Running a fair redundancy procedure

How can businesses avoid claims for unfair dismissal when making job cuts? Louise Attrup reports

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With the economic situation looking uncertain and advances in AI threatening the viability of certain roles, redundancy exercises are something that many businesses may need to consider. It is essential to follow the correct procedures not only to avoid unfair dismissal claims but also to minimise concern and disruption in the workplace. 

Section 139 of the Employment Rights Act 1996 states that a redundancy, which is a fair reason for dismissal, will occur where:

  1. a business closes altogether;

  2. a place of work or site closes or relocates; or

  3. an employer requires fewer employees to do work of a particular kind.

If a restructuring results in fewer roles of a particular kind, this can create a redundancy situation, even if overall headcount is unaffected. 

In a genuine redundancy situation, an unfair dismissal claim could still follow if a fair process is not adopted. 

Businesses should note that the redundancy rules apply in the same way across the board, regardless of business size, although, where more than 20 redundancies are envisaged within a 90-day period in one establishment, collective consultation is likely to be triggered. Specialist advice is recommended given the potentially large financial penalties for getting that process wrong.

Consultation

Consultation is the cornerstone of a fair redundancy process. Individual consultation meetings with affected employees must start while redundancy proposals are still at a formative stage, and the employee must be provided with enough information about the rationale behind the redundancy, and the time, to enable them to respond and for the employer to consider those responses ‘conscientiously’. In some cases, a week or more will be enough time for consultation, but this will vary according to the circumstances. 

If selection criteria such as performance, skills or disciplinary record are being used to score each potentially redundant employee, employees should be consulted about their scores for each. In Pinewood Repro Ltd (t/a County Print) v Page, an employee’s unfair dismissal complaint was upheld because his employer had not explained why he had received a lower score in some categories than the other employees. There is no general rule that employers should disclose other employee’s scores as part of this process, although in Pinewood it was held that the employer should have provided further information to enable meaningful challenge by the employee, noting that the scoring of all three in the pool had been very close. 

Ideally employers should consult with all employees in an affected pool and do so before the scoring process, as this enables feedback on the criteria itself, and is a less risky approach than only consulting with those employees who have been provisionally selected.

Pools and selection criteria

Where several different roles are at risk of redundancy, employers should include in each pool all roles that are the same or similar. A court will not be overly critical of an employer’s choice of pool (eg, if it decides an employee is in a pool of one because the employee has a unique role) as long as it can demonstrate a thought process, and the pool is within the range of what is reasonable.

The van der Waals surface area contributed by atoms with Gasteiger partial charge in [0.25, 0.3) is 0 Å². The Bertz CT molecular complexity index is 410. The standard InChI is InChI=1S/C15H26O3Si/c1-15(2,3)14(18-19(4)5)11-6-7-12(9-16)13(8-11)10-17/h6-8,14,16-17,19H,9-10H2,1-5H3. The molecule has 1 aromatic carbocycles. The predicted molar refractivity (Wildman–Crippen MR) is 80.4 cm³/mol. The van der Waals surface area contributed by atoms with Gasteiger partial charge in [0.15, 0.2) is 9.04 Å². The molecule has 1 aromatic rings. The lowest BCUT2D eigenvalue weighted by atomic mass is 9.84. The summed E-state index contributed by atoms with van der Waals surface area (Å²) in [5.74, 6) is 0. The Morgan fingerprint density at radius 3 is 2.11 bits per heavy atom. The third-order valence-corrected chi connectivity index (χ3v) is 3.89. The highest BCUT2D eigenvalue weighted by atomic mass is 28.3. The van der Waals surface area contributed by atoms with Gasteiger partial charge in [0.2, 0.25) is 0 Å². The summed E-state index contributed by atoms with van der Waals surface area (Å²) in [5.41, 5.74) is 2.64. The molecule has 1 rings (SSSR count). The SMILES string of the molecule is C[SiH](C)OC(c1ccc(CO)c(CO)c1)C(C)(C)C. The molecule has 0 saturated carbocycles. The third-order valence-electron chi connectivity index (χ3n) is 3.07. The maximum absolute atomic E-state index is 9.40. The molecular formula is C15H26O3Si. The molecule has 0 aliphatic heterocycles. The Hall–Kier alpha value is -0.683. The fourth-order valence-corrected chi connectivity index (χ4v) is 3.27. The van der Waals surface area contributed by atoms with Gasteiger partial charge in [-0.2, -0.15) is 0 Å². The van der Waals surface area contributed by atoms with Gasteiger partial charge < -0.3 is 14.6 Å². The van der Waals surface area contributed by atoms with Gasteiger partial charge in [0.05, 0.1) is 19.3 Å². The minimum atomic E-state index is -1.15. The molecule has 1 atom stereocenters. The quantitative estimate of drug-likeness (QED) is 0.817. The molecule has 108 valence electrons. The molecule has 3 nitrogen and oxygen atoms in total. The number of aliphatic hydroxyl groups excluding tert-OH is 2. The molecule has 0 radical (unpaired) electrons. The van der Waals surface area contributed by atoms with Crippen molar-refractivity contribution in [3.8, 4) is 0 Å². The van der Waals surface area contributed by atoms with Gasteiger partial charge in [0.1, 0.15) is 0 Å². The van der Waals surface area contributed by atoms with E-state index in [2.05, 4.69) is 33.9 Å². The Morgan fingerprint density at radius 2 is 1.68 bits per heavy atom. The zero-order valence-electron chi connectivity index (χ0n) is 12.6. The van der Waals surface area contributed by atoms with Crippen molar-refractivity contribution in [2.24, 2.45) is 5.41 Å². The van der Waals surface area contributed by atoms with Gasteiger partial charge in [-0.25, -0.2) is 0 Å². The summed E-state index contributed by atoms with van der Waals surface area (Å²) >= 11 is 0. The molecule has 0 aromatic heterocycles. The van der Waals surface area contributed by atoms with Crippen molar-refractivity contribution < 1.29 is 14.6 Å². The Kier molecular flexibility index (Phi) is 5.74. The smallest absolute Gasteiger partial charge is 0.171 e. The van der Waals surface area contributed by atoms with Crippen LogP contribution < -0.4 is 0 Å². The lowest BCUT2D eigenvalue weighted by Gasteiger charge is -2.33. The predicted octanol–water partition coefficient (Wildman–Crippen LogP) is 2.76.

Selection criteria should be as objective as possible. Vague or subjective criteria such as ‘commitment’ will be open to challenge. 

Alternatives to redundancy

Employers have a duty to consider alternatives to redundancy, particularly looking for redeployment opportunities. They should provide employees with sufficient information about any vacancies so they can take an informed view as to whether any are suitable for them.

Vacancies should be ringfenced for ‘at risk’ employees, and before they are thrown open to other internal applicants. In Ralph Martindale and Co Ltd v Harris, a dismissal was unfair when a vacancy was opened up to all internal applicants.

Where an employer needs to decide between more than one ‘at risk’ employee to fill a vacancy, an employee on maternity leave must be preferred for the role, all other things remaining equal. That protection is due to be extended in 2024 to at least cover the period of an employee’s pregnancy, under the Protection from Redundancy (Pregnancy and Family Leave) Act 2023.

Settlement agreements

Consider using settlement agreements, especially when operating a voluntary scheme. Employees who volunteer for redundancy can still bring claims for unfair dismissal, as in White v HC-One Oval Ltd, where an ‘at risk’ employee volunteered to leave, only to then bring a claim that her redundancy was a sham. Employees who have taken enhanced redundancy payments, if the enhancements deviate from the principles of the statutory formula, have also brought claims that the enhancements are age discriminatory.

While a redundancy situation is always difficult, demonstrating that the exercise has been conducted as fairly as possible and keeping lines of communication open could go a long way to reassure employees facing job losses. This will help reduce the risk of productivity dips as well as minimise legal risk.

Louise Attrup is a partner and head of the employment team at Debenhams Ottaway